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Engineering Technology Overview - Disciplines - Preparation -
Day In The Life - Earnings - Employment - Career Path Forecast -
Professional OrganizationsPowerPoint - Podcast

Day in the Life
Beginning engineering technology graduates usually work under the supervision of others as they gain hands-on experience in their industry or field.  Recent grads will be involved in more simple technical tasks, and then progress to more involved work as experience levels increase. Career options are broad for Engineering Technologists.  After initial on the job experience, an ET might choose to move away from more technical responsibilities and become more involved in management, sales, marketing, or other support areas.  As our society is increasingly dependent on technology, ET experience is useful to large and small businesses, education, health care, travel, and other industries. Engineering technologists usually begin by performing routine duties under the close supervision of an experienced technician, technologist, engineer, or scientist. As they gain experience, they are given more difficult assignments with only general supervision. Some engineering technologists eventually become supervisors. On a daily basis, however, Engineering Technologists will apply their knowledge of science, technology, engineering, and mathematics to solve problems.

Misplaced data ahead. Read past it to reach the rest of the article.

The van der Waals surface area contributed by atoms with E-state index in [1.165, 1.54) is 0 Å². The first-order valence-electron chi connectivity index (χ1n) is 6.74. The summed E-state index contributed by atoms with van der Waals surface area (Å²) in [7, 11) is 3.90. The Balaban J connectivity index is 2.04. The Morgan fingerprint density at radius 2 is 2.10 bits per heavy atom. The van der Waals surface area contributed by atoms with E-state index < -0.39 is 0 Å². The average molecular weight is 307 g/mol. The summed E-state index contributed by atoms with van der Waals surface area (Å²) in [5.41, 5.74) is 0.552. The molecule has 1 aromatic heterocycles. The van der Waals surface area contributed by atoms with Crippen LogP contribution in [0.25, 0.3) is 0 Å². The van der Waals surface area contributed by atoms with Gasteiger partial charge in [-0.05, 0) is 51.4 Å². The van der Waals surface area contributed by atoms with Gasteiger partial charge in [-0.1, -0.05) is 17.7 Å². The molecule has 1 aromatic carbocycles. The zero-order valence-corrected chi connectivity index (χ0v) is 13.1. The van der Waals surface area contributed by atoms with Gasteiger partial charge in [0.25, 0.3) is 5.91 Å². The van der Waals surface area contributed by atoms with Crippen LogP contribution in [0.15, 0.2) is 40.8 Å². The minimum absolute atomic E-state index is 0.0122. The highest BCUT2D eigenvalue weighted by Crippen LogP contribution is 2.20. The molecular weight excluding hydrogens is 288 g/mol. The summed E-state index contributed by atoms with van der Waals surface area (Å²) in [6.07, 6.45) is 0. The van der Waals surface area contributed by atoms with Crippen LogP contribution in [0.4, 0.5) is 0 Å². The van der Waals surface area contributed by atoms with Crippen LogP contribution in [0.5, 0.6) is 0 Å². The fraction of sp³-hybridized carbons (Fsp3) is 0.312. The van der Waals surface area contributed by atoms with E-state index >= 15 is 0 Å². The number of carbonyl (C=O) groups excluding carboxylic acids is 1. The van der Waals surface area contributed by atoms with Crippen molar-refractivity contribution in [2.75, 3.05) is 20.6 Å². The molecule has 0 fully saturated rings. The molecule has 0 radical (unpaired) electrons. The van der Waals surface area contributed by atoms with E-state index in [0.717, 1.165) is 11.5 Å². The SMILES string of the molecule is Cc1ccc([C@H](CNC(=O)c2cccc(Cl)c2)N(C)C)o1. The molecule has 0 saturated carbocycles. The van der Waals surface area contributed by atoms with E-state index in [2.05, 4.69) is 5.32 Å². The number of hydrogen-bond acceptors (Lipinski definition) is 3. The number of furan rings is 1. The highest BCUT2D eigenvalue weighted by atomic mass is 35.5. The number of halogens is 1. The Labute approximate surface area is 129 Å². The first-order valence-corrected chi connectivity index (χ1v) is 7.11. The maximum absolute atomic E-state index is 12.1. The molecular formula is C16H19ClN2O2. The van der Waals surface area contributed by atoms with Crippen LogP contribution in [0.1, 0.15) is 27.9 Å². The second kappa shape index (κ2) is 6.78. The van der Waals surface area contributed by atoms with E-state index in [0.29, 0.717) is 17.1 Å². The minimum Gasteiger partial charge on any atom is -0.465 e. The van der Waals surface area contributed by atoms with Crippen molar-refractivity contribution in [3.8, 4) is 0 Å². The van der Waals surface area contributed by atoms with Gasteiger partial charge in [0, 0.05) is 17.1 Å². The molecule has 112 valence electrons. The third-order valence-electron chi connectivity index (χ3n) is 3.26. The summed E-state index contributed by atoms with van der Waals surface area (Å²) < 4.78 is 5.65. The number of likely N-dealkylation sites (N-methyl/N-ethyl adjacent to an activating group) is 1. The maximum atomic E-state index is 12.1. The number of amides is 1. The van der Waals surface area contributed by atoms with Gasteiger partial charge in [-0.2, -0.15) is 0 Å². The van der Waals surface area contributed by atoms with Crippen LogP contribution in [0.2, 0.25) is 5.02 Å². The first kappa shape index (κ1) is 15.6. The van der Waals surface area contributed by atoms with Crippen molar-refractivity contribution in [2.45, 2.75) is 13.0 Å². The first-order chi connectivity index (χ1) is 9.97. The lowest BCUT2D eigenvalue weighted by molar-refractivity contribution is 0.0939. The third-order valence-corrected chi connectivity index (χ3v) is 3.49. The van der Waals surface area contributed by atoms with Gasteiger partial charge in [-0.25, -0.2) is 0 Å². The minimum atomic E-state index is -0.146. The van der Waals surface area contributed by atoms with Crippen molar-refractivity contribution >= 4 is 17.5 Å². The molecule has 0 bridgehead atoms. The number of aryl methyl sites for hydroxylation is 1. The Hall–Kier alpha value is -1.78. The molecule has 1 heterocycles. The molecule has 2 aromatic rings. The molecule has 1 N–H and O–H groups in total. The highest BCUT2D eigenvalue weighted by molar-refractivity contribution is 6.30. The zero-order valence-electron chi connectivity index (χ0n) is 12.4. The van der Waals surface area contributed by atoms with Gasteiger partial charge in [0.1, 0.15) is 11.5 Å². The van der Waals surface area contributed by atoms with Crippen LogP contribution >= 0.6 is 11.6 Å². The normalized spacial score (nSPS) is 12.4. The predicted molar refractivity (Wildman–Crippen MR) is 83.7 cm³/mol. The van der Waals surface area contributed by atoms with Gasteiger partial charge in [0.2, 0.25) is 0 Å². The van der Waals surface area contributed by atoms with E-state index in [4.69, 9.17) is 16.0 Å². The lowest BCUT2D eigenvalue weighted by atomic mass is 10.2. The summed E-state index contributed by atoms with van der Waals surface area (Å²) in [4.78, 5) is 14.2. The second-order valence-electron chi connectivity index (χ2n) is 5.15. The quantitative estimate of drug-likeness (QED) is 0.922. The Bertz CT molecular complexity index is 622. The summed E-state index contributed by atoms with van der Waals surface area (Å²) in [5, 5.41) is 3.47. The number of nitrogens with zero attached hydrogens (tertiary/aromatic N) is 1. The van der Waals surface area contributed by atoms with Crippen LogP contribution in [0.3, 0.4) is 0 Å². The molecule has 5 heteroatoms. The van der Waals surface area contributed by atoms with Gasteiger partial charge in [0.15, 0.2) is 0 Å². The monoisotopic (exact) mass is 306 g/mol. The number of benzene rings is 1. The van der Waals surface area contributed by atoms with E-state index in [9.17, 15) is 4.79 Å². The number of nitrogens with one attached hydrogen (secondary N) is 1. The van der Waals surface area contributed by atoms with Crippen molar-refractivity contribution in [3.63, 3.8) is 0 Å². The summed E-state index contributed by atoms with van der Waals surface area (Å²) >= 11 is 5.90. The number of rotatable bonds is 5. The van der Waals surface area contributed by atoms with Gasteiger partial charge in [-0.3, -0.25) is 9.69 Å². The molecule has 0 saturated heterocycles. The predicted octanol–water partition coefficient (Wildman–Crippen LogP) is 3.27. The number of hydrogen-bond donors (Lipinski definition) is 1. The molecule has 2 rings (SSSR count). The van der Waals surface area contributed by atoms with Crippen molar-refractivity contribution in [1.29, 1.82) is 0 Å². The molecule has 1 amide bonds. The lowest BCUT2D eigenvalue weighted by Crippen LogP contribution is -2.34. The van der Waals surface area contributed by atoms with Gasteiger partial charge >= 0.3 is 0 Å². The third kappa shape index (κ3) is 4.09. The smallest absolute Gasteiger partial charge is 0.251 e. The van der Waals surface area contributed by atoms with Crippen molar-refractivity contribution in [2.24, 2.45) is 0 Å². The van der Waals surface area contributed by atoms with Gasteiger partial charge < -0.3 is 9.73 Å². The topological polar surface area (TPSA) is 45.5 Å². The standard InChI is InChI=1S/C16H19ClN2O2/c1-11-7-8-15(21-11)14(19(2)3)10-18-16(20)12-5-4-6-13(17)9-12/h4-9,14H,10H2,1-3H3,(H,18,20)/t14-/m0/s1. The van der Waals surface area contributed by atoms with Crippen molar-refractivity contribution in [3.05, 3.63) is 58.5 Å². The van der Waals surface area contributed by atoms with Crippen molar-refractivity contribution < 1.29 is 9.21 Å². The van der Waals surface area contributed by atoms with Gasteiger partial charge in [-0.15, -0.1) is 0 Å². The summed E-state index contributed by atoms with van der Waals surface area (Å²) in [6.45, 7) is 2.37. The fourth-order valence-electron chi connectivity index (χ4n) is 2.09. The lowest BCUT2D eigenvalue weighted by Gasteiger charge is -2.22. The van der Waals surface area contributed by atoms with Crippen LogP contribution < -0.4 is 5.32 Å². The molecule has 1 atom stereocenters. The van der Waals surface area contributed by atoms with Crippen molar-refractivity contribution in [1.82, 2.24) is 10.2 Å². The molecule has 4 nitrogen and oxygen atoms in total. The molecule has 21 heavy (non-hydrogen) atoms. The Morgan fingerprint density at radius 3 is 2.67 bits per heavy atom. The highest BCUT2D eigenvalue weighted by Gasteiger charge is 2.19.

Teams and Coworkers
Almost all jobs in engineering technology require some sort of interaction with coworkers. Whether they are working in a team situation, or just asking for advice, most engineering technologists have to have the ability to communicate and work with other people.

Many engineering technologists assist engineers and scientists, especially in research and development. Others work in quality control--inspecting products and processes, conducting tests, or collecting data. In manufacturing, they may assist in product design, development, or production. Engineering technologists who work in research and development build or set up equipment, prepare and conduct experiments, collect data, calculate or record results, and help engineers or scientists in other ways, such as making prototype versions of newly designed equipment. They also assist in design work, often using computer-aided design (CAD) equipment. Most engineering technologists specialize in certain areas, learning skills and working in the same disciplines as engineers. 

The Workplace
Most engineering technologists work at least 40 hours a week in laboratories, offices, or manufacturing or industrial plants, or on construction sites. Some may be exposed to hazards from equipment, chemicals, or toxic materials.

Note: Some resources in this section are provided by the US Department of Labor, Bureau of Labor Statistics.



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